• Purple Loosestrife: Commonly known as Lythrum, salicaire, or rainbow weed– the Purple Loosestrife is a herbaceous perennial plant. It measures up to 3 to 6 feet tall or more in width, given numerous erect stems from a woody root mass. Its stems take on a red-purple color and square shape. This plant can be quite invasive in or out of the water.
  • Spike Rush: The term spike rush can refer to any number of different types of spike shaped rushes with a terminal spike that grow in moist soil, marshes, shallow ponds, and wetlands. This plant can span many acres, serving as a cover for other wildlife. Some birds and animals also utilize certain species of Spike Rush as a food source.
  • Water Chestnut: This plant is commonly referred to as bull nut, water nut, or Trappa Natans. The Water chestnut is a rooted aquatic plant with a floating leafy rosette on the surface. Its stems can reach up to 16 feet tall, supporting two leaves. The submerged leaves are feathery and whorled along the stem.

The above listed plants are only a small sample of the many different emergent plants that can be used to beautify and clean out waters. Grouping varieties and using varying heights and textures can really give your pond or water garden a unique and beautiful look.

Be aware that many emergent plants grow quite vigorously and many are considered to be invasive or nuisance species.

Submerged Aquatic Plants

submerged plants in a pond

Photo from @cou_ntrylivingcreations (IG)

Submerged aquatic plants are entirely under the water, with a root system in the bottom sediment. However, minor sections may stick above the surface. These plants require water to support their structure physically.

Not all submerged aquatic plants are desirable. To weed out the undesirable varieties, it’s best to consider your personal preference, ecosystem balance, and the overall visual impact.

Some of the most common submerged water plants are listed below:

  • Common Waterweed: This branching plant has a long, slender stem with thick leaflets arranged in four whorls. The leaves are finely serrated and might be elliptical or linear in shape. It blooms with white flowers and yellow anthers. Like many other aquatic weeds, this plant needs to be kept under control to avoid taking over your water garden or pond.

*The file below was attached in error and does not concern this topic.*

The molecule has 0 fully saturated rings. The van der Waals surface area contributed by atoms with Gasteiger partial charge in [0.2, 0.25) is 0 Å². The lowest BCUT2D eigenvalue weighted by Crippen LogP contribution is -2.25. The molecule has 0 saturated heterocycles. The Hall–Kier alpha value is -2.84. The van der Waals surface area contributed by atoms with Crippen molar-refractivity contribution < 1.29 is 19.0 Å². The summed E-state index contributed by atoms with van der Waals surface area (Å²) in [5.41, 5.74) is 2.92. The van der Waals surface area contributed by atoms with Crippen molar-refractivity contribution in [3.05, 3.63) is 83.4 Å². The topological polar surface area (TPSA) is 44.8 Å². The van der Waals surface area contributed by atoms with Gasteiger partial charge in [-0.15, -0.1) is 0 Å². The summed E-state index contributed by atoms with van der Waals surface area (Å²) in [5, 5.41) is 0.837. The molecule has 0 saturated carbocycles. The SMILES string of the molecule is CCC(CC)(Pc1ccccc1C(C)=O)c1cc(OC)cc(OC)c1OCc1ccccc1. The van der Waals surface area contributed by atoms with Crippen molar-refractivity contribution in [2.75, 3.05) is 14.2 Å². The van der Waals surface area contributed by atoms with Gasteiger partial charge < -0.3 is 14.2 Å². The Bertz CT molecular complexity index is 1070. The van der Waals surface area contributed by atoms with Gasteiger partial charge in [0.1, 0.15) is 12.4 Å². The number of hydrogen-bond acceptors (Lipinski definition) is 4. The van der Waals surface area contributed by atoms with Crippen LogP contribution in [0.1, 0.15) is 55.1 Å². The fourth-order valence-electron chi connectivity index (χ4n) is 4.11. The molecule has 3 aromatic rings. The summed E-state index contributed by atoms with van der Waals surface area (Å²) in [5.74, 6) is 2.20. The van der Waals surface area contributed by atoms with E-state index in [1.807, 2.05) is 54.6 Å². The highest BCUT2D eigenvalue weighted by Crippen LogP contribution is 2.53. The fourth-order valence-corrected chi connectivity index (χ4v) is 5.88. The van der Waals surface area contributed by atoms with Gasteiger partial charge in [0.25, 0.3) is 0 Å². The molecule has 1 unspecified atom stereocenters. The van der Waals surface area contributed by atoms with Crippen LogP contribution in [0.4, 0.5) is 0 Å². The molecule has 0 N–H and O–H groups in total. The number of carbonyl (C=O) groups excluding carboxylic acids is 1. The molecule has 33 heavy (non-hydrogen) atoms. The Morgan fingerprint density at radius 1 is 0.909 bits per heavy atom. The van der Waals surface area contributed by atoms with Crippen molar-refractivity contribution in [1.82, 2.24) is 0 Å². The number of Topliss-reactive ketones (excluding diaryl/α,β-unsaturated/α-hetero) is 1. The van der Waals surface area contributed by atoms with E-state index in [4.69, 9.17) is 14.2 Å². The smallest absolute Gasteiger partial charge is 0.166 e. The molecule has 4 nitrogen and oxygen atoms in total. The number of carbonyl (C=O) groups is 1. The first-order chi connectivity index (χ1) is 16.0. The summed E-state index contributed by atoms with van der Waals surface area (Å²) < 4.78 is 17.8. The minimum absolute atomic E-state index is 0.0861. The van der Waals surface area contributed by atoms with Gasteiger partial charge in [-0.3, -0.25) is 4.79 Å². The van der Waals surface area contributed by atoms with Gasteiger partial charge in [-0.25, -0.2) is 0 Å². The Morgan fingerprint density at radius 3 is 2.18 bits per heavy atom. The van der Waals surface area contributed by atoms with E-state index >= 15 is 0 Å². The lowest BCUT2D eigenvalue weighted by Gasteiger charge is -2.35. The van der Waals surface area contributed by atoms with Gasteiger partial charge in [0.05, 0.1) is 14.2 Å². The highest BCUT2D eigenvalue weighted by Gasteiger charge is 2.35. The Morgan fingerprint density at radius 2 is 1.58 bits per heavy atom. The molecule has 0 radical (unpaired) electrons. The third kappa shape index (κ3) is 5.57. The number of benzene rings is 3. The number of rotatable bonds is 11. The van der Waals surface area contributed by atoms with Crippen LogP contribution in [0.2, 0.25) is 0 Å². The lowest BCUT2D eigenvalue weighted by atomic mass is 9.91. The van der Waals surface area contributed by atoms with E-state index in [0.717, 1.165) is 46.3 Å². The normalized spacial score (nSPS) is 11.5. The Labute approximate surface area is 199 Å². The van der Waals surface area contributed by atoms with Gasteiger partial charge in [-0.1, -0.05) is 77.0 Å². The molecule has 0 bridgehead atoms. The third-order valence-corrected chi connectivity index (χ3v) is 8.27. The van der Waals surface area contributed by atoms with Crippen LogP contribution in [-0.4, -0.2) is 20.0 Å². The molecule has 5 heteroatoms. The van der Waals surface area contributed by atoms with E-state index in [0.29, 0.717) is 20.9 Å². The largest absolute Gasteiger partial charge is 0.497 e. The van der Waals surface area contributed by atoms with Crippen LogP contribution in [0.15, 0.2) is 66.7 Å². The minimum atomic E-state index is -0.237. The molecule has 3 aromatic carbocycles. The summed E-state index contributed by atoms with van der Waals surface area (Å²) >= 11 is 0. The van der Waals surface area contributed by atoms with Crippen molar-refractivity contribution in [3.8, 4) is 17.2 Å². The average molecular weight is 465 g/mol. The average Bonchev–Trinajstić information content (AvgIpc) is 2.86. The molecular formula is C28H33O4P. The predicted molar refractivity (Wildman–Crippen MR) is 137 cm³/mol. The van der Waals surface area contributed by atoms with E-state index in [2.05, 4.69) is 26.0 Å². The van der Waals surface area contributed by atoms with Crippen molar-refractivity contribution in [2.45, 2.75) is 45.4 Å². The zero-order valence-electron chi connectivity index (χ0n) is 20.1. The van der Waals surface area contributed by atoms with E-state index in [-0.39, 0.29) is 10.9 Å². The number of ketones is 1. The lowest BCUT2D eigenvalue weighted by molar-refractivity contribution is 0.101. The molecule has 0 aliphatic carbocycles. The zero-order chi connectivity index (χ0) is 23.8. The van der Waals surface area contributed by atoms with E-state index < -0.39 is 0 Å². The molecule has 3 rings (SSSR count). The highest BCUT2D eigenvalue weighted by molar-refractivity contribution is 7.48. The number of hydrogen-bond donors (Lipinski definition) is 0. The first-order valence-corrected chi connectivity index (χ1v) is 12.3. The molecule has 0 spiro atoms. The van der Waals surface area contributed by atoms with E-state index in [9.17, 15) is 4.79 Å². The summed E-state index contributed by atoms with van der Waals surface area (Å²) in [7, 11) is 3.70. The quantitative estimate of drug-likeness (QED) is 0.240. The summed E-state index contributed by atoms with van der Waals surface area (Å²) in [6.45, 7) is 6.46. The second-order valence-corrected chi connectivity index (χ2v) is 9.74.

• Muskgrass: A form of erect algae, this is an excellent plant for ponds with excessive nutrients as it provides food and shade for fishes. While it may appear like several other aquatic plants, one defining feature would be in breaking its thin straw-like stem. Given this plant is a single-celled stem, the entire stem will turn flaccid once you break it. In comparison, other plants will simply either bend or break.
  • Pondweed: This thin-leaved aquatic plant is native to many areas. It has many benefits, such as being a food source, improving oxygen production, and it can be a refuge for other organisms in your pond or water garden. As a native plant, it is not as invasive as others, but it must still be kept in moderation. Some also confuse pondweed for a floating plant due to its surface leaves.
  • Bladderwort: This aquatic plant can thrive in ponds and environments with limited nutrients. Do note that this is actually a carnivorous plant. While it can initially look like an unorganized mess, the plants eventually form the starfish shape together. They will then shoot up yellow flowers. The Bladderwort can be a problem if it entirely takes over your pond. Given that this plant is not dependent on nutrients, it can spread rather quickly if left unattended.
  • Coontail: A submersed aquatic plant, the Coontail lacks any root structure. Its feathery and fan-shaped leaves are arranged in whorls that resemble the tail of a raccoon. This plant can grow up to 15 inches in height. It may also be found in deep water areas. If you’re planning to control the spread of your coontail, keep in mind that the process can be difficult as it is free-floating.
  • Tape-grass or Wild Celery: The moniker “wild celery” makes this plant sound like a regular celery you typically eat in a salad, but the tape-grass or wild celery only grows under the water. Like other aquatic plants, it also offers many benefits to other underwater species. Unfortunately, growing wild celery in your garden will not be possible. Its leaves appear like long ribbons and can measure up to 6 feet long. It’s also commonly referred to as freshwater eel grass.
  • Slender Water-nymph: This aquatic plant is typically found in clear, soft water lakes and ponds, most often in shallow waters. Notably, it has flexible, thread-like leaves, sheaths that are more or less rectangular, and 1 to 3 flowers in leaf axils. Its flowers are usually single in the axils along the branches and stem.
  • Pipewort: Pipewort is commonly found in shoreline water out to 3-foot depth. Take note that its minuscule size can make it challenging to pick out from among other sedges. Some native species are considered rare or endangered, but this aquatic plant is common within small ranges. Its leaves are linear or sword-shaped, and 2 to 3 flowers make up the flower head in silver, gray, or green colors.